July 28, 2005
U.S. Muslims issue anti-terrorism ‘fatwa’
By Romney Willson
WASHINGTON (Reuters) - Top U.S. Muslim scholars issued a
"fatwa," or religious edict, against terrorism on Thursday and
called on Muslims to help authorities fight the scourge of
perceived links between Islam and terrorism and avert any
negative backlash after this month's bombings by suspected
Islamic extremists in London and Egypt.
"Having our religious scholars side by side with our
community leaders leaves no room for anybody to suggest that
Islam and Muslims condone or support any forms or acts of
terrorism," said Esam Omeish, president of the Muslim American
Society, one of the groups which announced the fatwa.
Ibrahim Hooper, spokesperson for the Council on
American-Islamic Relations, said it was the first time Muslims
in North America had issued an anti-terrorism edict, although
they had repeatedly condemned such acts of violence.
American Muslims this month launched a nationwide
advertising campaign in which they declared that those who
committed terrorism in the name of Islam were betraying the
teachings of the Koran.
Muslim organizations say they have not so far detected any
widespread reaction against their community after the most
Hooper said Thursday's religious ruling, issued by the Fiqh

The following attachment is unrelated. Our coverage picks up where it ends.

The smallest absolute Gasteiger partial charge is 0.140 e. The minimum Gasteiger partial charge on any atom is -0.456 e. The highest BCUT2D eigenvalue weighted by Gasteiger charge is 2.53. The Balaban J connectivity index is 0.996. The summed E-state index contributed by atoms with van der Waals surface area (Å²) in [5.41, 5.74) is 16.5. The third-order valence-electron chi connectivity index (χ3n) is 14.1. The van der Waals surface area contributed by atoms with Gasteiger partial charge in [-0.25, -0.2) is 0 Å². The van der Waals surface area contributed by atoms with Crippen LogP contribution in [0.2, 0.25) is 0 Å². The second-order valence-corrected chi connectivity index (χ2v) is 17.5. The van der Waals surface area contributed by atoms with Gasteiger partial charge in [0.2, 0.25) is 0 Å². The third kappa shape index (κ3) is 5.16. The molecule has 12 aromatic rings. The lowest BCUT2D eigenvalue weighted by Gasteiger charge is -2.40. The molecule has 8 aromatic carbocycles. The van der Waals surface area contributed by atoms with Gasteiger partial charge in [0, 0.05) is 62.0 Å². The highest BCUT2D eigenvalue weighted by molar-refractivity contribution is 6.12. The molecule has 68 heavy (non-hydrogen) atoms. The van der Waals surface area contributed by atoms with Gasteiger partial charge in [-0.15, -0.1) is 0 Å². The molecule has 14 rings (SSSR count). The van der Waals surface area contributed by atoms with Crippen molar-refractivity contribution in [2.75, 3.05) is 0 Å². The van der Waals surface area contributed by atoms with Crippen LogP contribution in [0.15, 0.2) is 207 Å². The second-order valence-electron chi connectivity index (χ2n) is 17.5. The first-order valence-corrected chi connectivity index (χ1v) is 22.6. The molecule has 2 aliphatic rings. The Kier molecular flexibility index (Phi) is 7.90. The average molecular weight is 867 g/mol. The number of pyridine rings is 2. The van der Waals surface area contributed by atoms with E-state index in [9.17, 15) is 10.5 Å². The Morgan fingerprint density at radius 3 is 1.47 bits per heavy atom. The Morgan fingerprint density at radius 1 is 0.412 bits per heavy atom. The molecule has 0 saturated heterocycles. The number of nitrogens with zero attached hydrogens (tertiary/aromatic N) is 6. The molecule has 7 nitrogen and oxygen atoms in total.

Council of North America, said: "We clearly and strongly state
(that) all acts of terrorism targeting civilians are 'haram'
(forbidden) in Islam."
"It is 'haram' for a Muslim to cooperate with any
individual or group that is involved in any act of terrorism or
violence, and it is the civic and religious duty of Muslims to
cooperate with law enforcement authorities to protect the lives
of all civilians," he quoted the ruling as saying.
The Fiqh Council is an association of Islamic legal
scholars that interprets Islamic religious law. Hooper said it
was the only one of its kind in North America.
Some 130 North American Muslim organizations and leaders
have signed and endorsed the fatwa.
Similar anti-terrorism fatwas have been issued by other
Muslim communities. After the bombings in London religious
leaders from about 500 British mosques issued such an edict and
presented it to local politicians.
According to Islam, only responsible, religious authorities
which are recognized by a Muslim community may issue fatwas.
Many Muslims say extremists such as Osama bin Laden have given
these edicts a bad name in the West because they have used them
without authorization and to call for acts such as murder.
Because Islam is not based on a world-wide hierarchical
structure, the edicts are not globally binding, and only affect
the community whose religious leaders have issued the rulings.
(additional reporting by Caroline Drees)